Left: in later years as Morning Star editor – Right: as a parliamentary by-election candidate in 1963
Born in Northampton on 21st December 1929, where he attended the local grammar school, Tony Chater joined the Communist Party while still in the sixth form. He then studied at Queen Mary's college, London University, where he gained a BSc in chemistry and a PhD in physical chemistry. Tony Chater seemed set on a life as a scientific researcher, after two years post-doctoral research fellowship in Canada, at the Dominion Experimental Farm studying frost resistance and a further year in Brussels studying biochemistry. Returning to Britain, he took a new direction into teaching, first mathematics and chemistry for three years, then moving to the Luton College of Technology, teaching physical chemistry.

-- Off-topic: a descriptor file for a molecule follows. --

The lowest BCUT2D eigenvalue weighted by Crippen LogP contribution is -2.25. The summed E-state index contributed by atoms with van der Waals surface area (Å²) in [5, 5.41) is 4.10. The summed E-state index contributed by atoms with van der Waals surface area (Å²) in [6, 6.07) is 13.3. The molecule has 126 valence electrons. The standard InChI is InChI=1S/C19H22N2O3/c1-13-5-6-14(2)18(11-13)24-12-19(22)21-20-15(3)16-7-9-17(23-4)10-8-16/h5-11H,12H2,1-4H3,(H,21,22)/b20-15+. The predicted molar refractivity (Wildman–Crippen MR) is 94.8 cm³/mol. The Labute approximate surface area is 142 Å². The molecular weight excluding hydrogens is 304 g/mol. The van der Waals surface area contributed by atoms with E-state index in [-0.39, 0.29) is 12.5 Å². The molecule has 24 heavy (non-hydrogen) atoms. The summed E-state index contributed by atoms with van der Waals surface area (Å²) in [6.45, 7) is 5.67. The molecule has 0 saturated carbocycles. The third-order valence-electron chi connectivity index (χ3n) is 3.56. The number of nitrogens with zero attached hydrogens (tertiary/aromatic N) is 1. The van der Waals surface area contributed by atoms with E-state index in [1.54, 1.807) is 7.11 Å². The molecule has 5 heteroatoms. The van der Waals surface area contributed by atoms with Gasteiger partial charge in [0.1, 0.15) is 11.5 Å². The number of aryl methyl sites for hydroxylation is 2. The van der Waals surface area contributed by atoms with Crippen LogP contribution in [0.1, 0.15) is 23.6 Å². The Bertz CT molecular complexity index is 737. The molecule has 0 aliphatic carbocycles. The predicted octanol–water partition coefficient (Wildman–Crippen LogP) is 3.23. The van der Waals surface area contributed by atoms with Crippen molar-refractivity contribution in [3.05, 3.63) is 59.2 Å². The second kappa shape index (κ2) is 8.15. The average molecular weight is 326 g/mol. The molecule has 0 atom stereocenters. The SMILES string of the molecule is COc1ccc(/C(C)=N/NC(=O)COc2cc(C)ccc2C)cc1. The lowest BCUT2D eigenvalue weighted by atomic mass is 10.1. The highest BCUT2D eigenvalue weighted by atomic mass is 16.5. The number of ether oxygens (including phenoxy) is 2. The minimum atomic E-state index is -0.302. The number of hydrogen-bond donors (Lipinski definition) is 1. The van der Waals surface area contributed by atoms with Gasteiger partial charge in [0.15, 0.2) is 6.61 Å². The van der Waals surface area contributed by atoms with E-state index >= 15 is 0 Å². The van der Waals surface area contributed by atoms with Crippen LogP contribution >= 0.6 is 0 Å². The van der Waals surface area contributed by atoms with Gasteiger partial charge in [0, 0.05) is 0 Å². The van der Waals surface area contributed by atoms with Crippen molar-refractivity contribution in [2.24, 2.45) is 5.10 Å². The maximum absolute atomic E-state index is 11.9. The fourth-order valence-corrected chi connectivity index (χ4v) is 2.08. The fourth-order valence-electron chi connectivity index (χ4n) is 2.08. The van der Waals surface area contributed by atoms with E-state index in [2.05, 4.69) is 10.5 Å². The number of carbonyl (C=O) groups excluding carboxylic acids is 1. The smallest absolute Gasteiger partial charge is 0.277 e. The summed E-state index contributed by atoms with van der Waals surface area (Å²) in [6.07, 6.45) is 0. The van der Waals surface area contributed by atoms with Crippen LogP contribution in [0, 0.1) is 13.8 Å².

In 1969, he took the decisive step of taking full-time Communist Party work, beginning in the Press and Publicity Department of the Party. He was then Editor of the Morning Star from 1974 – 1995, leading it during the difficult days when the then revisionist leadership of the Communist Party sought to exercise control over the co-operatively owned newspaper by replacing the editor and deputy editor.
In his long retirement, Tony Chater reportedly lately came to rue the historic 1920s split between Labour and the Communist Party.
He died in 2016.
Sources include: Daily Worker various dates 1963; Morning Star 1st April 1995
John Haylett's obituary of Tony Chater can be viewed here: